For Many Health Conditions, Telemedicine Is Equally Effective As In-Person Care.

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Introduction: Telemedicine

Telemedicine is a service that is rapidly evolving to provide increased access to high-quality healthcare that is efficient and cost-effective, especially in the midst of the current COVID-19 pandemic. According to the Centers for Medicare and Medicaid Services (CMS), telemedicine is ‘a service that seeks to improve a patient’s health by permitting two-way, real-time interactive communication between the patient and the physician at a distant site’. Although similar, the terms ‘telehealth’ and ‘telemedicine’ should not be used interchangeably. Telehealth refers to ‘the use of telecommunications and information technology (IT) to provide access to health assessment, diagnosis, intervention, consultation, supervision and information across distance’. Therefore, telehealth can be considered a broader concept of telemedicine that includes technology used to collect and transmit patient data such as telephones, email and remote patient monitoring (RPM) devices for the purposes of providing health education or ancillary healthcare services.

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Telemedicine has been recently deployed in many countries both developed and developing ones. Like other system applications, several challenges have been arisen and they are outlined in this section. In total 5 key issues based upon economic, technological and social sides together with some existing studies are described.

  • System Development Cost – Apart from the required medical issues, enabling the population especially those dwells in remote or developing areas to benefit from the information and communication technologies generates additional costs. Such requirement can be considered as a key policy in the 21st century3 and it needs to be driven by the government.11 Both technologies are core infrastructure and a large amount of budget is required to invest in necessary computer equipment and developing tools.8 Hardware and software installation and maintenance together with qualified manpower and knowledge transfer demonstrate one-time and periodic investment.
  • System Implementation – Several parties within and across institutes are involved in an implementation of telemedicine services.11 Like other domains, telemedicine implementation is not only technological but also managerial prospects. Prior to implementing a telemedicine project, several issues including technological and societal aspects have to be carefully considered.8 As telemedicine services are built upon existing digital technologies, developing teams are normally required to understand the underlying infrastructure and the users’ requirements. Advancement in digital technologies including hardware and software has been occurring and they are utilized for transformation in several domains in order to yield better solutions and competitive advantages. Developing tools and devices have been created and continuously improved to conform to the latest advancement. The system developers are always expected to properly select and use the tools and the devices in order to develop the next generation of telemedicine solutions which conform to the requirements.4 Moreover, obtaining precise requirements are challenging as they need proper communication and collaboration skills between groups of people with different expertise and background.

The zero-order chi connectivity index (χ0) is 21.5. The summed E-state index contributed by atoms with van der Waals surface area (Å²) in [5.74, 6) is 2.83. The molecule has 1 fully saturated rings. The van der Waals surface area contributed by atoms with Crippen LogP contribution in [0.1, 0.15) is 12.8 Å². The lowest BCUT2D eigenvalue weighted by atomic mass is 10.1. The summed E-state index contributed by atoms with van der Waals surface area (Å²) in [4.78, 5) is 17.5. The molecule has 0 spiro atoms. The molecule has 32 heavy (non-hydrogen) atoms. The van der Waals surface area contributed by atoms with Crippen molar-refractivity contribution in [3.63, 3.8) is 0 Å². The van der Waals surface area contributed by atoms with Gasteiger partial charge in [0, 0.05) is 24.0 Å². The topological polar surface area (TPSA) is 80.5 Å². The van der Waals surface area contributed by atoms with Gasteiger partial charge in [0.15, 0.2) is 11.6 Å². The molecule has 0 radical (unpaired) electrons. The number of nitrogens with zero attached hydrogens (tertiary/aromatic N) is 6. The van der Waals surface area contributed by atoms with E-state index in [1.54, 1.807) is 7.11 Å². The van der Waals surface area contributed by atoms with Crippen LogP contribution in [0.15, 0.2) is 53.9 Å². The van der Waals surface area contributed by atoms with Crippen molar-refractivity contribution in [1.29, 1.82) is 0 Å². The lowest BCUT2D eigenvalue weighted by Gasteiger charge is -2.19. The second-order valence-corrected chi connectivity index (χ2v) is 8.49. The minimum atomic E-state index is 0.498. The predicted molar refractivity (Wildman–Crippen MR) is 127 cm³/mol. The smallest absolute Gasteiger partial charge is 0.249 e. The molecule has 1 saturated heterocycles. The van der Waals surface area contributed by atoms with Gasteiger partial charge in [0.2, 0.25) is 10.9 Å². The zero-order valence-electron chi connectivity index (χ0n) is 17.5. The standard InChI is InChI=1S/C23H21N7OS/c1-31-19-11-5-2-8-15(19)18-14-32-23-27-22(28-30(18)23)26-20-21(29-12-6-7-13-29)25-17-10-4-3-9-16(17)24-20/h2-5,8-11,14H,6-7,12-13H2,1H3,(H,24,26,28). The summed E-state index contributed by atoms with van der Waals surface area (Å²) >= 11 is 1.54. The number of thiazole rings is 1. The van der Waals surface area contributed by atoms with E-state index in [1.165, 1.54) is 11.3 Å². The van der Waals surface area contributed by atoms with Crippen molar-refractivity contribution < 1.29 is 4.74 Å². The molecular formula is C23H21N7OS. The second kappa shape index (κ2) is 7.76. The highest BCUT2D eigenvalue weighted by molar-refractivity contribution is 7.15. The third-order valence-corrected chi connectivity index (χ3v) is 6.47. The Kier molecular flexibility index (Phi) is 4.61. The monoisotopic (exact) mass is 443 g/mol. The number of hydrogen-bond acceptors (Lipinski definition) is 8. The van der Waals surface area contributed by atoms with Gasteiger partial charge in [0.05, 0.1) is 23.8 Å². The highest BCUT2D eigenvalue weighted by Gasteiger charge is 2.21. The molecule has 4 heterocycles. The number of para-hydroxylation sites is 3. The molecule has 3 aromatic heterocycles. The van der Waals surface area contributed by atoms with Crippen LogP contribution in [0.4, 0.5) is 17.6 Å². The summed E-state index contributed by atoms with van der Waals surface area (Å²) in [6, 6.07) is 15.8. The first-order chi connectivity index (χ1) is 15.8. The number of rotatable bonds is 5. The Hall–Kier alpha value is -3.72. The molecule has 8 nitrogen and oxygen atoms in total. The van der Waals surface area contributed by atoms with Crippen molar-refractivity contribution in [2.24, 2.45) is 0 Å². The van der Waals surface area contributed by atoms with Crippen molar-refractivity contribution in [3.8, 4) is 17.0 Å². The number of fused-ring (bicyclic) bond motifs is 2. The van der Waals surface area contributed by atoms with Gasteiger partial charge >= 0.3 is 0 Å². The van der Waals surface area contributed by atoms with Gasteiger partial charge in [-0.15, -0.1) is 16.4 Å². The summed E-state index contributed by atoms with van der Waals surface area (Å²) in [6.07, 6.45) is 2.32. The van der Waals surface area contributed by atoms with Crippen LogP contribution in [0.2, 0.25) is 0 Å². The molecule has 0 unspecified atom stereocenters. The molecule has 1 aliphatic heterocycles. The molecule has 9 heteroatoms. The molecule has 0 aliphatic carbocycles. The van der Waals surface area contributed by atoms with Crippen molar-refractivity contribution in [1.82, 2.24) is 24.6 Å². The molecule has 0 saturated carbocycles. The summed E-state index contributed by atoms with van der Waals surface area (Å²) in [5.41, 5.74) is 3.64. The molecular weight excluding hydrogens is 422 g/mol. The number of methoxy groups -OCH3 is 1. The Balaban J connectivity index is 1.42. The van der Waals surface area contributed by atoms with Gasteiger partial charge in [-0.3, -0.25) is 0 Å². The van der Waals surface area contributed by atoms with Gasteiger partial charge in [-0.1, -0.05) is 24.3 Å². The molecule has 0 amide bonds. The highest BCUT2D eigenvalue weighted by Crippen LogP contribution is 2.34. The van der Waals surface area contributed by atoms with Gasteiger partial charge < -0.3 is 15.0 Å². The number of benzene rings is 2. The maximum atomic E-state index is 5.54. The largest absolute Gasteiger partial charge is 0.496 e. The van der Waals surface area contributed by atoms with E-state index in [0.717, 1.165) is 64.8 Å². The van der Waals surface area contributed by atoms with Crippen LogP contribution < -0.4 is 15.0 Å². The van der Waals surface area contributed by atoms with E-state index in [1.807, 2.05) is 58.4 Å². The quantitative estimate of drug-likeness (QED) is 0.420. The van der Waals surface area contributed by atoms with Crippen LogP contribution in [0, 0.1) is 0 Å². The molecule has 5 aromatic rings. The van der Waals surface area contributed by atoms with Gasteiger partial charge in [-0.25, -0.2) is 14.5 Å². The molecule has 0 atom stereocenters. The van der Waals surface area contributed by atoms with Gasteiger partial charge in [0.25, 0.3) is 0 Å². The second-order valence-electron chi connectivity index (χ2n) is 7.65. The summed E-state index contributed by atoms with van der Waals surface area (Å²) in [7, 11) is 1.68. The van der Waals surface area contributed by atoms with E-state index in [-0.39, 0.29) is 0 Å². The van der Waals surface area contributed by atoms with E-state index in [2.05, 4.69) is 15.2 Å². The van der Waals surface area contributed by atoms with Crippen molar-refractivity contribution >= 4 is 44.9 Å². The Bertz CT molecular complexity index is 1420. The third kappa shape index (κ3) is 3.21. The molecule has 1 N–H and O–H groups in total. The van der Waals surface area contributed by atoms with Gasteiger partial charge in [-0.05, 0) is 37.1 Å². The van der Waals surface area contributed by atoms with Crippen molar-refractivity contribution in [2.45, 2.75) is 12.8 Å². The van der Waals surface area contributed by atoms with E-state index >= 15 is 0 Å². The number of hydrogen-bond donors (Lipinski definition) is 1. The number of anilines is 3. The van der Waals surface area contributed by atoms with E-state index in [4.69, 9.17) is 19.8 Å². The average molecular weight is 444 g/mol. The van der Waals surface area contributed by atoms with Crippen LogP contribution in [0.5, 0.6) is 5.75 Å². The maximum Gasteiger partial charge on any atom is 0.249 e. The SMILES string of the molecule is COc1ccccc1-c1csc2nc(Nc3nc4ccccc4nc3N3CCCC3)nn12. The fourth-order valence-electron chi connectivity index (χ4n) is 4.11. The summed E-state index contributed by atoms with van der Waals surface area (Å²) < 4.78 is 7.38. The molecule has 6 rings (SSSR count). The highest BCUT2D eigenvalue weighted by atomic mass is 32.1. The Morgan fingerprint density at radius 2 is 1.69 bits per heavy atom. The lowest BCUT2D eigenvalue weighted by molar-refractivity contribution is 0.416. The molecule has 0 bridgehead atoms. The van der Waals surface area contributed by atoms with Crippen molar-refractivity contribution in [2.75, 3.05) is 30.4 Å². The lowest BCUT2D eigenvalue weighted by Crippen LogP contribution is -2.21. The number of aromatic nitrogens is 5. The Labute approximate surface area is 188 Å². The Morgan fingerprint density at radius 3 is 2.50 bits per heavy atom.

• Digital Literacy – This issue mostly affects the elderly as they were born before the “digital disruption” age where most systems or services are integrated with the digital technology. Unlike the following generations that digital technology has become one of the major parts of their lives, the elderly has to learn how to use some devices such as smartphone and interact with applications such as health technology-based applications. Results show that the users aged over 65 years old produce lower success rate and higher error on assigned computer-based tasks compared to the younger ones.8 Several studies on technology acceptance by the elderly including stakeholders’ perspectives, factors influencing technology and dynamics in technology have been conducted.15 250 Volume 71, No.3: 2019 Siriraj Medical Journal According to survey on digital technology usage, 71 percent of the elderly aged over 65 years access the Internet every day or almost every day.16 Moreover, 27 and 18 percent of them own tablet or e-book reader and smartphone, respectively. Telemedicine service may build upon some existing applications or has its own applications. Therefore, the user uses its services via several devices.

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  • Digital Technology Acceptance – Even digital technology has been integrated to many activities in our daily lives, some people including the elderly still do not accept it regarding several issues such as privacy and security.8,11 A large number of firms such as banks are developing their own financial services on web or mobile applications in order to decrease operation costs. Several campaigns or privileges are offered to persuade their customers to go online. However, different realization may be observed in the healthcare domain. First, health-related personal data is required to be securely transmitted over digital networks and accurately destined to predefined receivers. Second, additional devices such as wearable devices capable of measuring heart rate or blood pressure are deployed to sense and transmitted the measurements to the receiving nodes.